Minn. Senate GOP moves to nix $15 minimum wage in Twin Cities
Republicans in the Minnesota Senate hope to wipe out city-specific labor rules, like the $15 per-hour minimum wage, in the name of protecting the state’s economy.
A provision in the Senate jobs, energy and commerce budget would stop cities from requiring higher minimum wages or sick time for workers that are different than what is already in state law. The proposal would be retroactive to 2017 and would undo minimum wage and other laws passed in St. Paul and Minneapolis.
“It will keep Minnesota labor laws uniform,” said Sen. Eric Pratt, R-Prior Lake, a chief sponsor of the bill. “A patchwork of regulation poses a real threat to commerce in the state.”
Officials with the city of St. Paul did not immediately return a request for comment.
Opposition from workers, DFLers
Democrats tried unsuccessfully to remove preemption from the budget bill. It is not in the House version of the budget and is opposed by Gov. Tim Walz.
State Sen. Scott Dibble, DFL-Minneapolis, noted that cities are often the first to act to improve the quality of life of their residents. He said the preemption will stop city leaders and activists from addressing concerns of residents.
“Let’s let local units of government respond to the reality of people’s lives,” Dibble said.
A group of 50 organizations that advocate for workers sent a letter to senators Monday echoing Democrats’ opposition to preempting cities from setting higher wages and other benefits.
“The abuse of preemption undermines our local democracy and silences the voice of Minnesotans,” the letter said. “Our local governments must be able to respond to community needs. This is especially necessary given the years of political gridlock at the state and national level.”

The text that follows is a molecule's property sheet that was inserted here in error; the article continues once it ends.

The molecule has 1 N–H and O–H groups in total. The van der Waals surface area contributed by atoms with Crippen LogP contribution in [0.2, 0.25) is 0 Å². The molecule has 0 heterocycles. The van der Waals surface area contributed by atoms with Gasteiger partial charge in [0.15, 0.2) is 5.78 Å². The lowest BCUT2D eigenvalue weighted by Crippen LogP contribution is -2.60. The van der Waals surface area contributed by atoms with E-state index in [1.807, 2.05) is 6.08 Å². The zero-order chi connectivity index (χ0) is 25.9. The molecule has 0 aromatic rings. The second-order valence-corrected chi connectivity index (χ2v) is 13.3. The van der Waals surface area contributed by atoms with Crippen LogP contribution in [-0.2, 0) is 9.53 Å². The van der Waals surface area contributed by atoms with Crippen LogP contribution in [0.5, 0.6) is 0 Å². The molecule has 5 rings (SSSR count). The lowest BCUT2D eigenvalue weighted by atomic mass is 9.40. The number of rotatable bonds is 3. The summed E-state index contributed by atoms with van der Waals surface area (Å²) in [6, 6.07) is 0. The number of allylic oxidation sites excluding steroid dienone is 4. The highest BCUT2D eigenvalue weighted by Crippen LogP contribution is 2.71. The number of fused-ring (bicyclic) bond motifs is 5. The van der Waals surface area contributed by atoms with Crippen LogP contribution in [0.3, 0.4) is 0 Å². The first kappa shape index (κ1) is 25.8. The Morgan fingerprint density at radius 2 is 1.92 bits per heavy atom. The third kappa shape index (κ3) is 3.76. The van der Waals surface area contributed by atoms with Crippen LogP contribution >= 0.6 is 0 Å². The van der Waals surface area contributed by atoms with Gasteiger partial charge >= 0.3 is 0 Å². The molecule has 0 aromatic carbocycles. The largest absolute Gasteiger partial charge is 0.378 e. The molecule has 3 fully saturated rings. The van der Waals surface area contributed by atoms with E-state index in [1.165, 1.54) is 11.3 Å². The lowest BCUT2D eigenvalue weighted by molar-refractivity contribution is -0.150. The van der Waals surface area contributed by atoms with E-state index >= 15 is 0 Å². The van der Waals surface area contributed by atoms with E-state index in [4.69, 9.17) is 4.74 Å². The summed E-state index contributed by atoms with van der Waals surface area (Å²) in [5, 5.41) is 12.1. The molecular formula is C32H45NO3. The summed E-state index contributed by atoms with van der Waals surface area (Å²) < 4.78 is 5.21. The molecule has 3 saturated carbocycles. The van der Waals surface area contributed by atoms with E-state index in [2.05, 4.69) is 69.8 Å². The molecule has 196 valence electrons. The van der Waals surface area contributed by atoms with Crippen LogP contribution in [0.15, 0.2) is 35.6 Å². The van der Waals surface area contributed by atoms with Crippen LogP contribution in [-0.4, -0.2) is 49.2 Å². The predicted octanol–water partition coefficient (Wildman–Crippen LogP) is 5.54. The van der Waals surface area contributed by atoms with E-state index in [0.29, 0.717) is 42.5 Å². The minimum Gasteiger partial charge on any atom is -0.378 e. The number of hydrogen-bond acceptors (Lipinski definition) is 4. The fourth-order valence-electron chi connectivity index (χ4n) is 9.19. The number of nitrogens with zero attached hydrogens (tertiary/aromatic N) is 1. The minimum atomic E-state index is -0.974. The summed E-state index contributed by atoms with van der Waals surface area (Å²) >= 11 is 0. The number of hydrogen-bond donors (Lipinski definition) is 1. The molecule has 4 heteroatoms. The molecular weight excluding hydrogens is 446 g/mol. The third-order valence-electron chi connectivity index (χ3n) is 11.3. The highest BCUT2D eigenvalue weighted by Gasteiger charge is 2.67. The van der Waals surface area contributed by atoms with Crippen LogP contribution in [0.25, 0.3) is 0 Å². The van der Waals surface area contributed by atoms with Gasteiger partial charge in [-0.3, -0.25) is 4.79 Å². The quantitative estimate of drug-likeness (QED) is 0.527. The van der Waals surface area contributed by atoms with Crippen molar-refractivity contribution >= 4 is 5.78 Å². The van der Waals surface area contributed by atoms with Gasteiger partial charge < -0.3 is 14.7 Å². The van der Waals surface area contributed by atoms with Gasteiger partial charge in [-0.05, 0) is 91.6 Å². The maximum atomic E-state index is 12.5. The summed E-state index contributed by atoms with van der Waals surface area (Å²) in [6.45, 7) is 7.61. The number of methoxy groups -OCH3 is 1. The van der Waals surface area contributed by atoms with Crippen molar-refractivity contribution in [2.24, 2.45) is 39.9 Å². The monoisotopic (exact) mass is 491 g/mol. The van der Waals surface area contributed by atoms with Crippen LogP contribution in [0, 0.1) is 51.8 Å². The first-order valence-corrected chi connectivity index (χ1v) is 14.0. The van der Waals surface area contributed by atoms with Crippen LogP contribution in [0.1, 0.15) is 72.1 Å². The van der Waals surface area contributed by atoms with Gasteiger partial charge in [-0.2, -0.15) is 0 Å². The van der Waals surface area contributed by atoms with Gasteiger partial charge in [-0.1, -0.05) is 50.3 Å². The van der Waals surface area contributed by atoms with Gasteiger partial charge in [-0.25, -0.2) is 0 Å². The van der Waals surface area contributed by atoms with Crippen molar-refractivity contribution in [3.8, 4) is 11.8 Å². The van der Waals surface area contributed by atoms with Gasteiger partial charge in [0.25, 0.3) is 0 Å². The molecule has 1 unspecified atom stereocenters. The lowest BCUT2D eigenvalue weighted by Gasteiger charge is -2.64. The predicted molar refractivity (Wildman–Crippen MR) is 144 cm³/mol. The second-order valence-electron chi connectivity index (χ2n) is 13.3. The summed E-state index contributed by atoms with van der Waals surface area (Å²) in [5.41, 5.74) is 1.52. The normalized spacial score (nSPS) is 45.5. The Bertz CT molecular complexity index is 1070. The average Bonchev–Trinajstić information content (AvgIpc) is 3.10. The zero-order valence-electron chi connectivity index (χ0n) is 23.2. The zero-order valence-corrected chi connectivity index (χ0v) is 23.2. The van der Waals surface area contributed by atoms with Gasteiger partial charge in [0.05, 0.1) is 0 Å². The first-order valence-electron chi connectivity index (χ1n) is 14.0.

Efforts to remove the preemption provision from the Senate budget bill failed with a 31-36 vote that was mostly along party lines.
Court upholds rule
Preemption is a timely issue legally. On Monday, April 30, the Minnesota Court of Appeals ruled that Minneapolis’ safe-and-sick-time ordinance also applies to employers located outside the city boundaries that send employees to the city for work.
The decision will almost certainly be appealed to the state Supreme Court.
Such requirements are a part of the reason Pratt and his Republican colleagues think putting preemption in state law is necessary. Mandating wages and sick time above what’s required in state law is beyond the local control cities should have, Pratt said.
“We are just trying to set it back to where we think that authority has rested and should rest,” Pratt said of state government dictating labor laws. “It’s important we have a standard across the state.”
St. Paul City Council approved a $15 per hour minimum wage in 2018 for larger employers. The law phases in the new wage by 2020 and small and medium size employers will have to increase wages at a slower rate.
In 2017, Minneapolis City Council approved moving to a $15 per hour with a similar phase in.
What are its chances?
The preemption proposal is less than two pages of the 126-page jobs, energy and commerce budget the Senate was poised to approve Monday. It would take agreement from the DFL-led House and Gov. Walz for preemption to become law.
That’s unlikely, given Democrats support for cities that want to change labor policies. However, it could become one of many bargaining chips into play as lawmakers try to negotiate the next state budget before the May 20 end of the legislative session.